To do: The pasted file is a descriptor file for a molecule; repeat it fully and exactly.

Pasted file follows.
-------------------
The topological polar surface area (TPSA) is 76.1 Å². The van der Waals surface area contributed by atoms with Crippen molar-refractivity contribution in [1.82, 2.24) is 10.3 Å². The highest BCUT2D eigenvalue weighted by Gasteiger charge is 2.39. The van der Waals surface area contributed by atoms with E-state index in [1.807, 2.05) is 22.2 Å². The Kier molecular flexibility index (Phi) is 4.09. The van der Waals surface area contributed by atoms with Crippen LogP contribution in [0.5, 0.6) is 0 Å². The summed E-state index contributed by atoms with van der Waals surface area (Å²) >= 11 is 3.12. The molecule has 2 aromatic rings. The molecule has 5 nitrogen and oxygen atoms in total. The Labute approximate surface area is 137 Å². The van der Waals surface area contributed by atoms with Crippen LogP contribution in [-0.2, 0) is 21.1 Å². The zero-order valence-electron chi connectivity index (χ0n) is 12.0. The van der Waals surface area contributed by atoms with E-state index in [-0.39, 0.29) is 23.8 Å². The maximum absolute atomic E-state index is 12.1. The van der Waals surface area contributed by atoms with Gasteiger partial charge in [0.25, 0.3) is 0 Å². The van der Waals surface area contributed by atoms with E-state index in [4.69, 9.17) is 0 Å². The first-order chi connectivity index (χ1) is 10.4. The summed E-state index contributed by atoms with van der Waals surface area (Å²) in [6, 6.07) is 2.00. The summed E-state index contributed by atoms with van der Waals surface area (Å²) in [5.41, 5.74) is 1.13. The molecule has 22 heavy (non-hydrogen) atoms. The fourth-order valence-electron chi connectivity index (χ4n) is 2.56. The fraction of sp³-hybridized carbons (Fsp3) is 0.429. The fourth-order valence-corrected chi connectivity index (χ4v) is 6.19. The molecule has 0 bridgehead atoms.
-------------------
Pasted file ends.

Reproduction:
The topological polar surface area (TPSA) is 76.1 Å². The van der Waals surface area contributed by atoms with Crippen molar-refractivity contribution in [1.82, 2.24) is 10.3 Å². The highest BCUT2D eigenvalue weighted by Gasteiger charge is 2.39. The van der Waals surface area contributed by atoms with E-state index in [1.807, 2.05) is 22.2 Å². The Kier molecular flexibility index (Phi) is 4.09. The van der Waals surface area contributed by atoms with Crippen LogP contribution in [0.5, 0.6) is 0 Å². The summed E-state index contributed by atoms with van der Waals surface area (Å²) >= 11 is 3.12. The molecule has 2 aromatic rings. The molecule has 5 nitrogen and oxygen atoms in total. The Labute approximate surface area is 137 Å². The van der Waals surface area contributed by atoms with Crippen LogP contribution in [-0.2, 0) is 21.1 Å². The zero-order valence-electron chi connectivity index (χ0n) is 12.0. The van der Waals surface area contributed by atoms with E-state index in [-0.39, 0.29) is 23.8 Å². The maximum absolute atomic E-state index is 12.1. The van der Waals surface area contributed by atoms with Gasteiger partial charge in [0.25, 0.3) is 0 Å². The van der Waals surface area contributed by atoms with E-state index in [4.69, 9.17) is 0 Å². The first-order chi connectivity index (χ1) is 10.4. The summed E-state index contributed by atoms with van der Waals surface area (Å²) in [6, 6.07) is 2.00. The summed E-state index contributed by atoms with van der Waals surface area (Å²) in [5.41, 5.74) is 1.13. The molecule has 22 heavy (non-hydrogen) atoms. The fourth-order valence-electron chi connectivity index (χ4n) is 2.56. The fraction of sp³-hybridized carbons (Fsp3) is 0.429. The fourth-order valence-corrected chi connectivity index (χ4v) is 6.19. The molecule has 0 bridgehead atoms.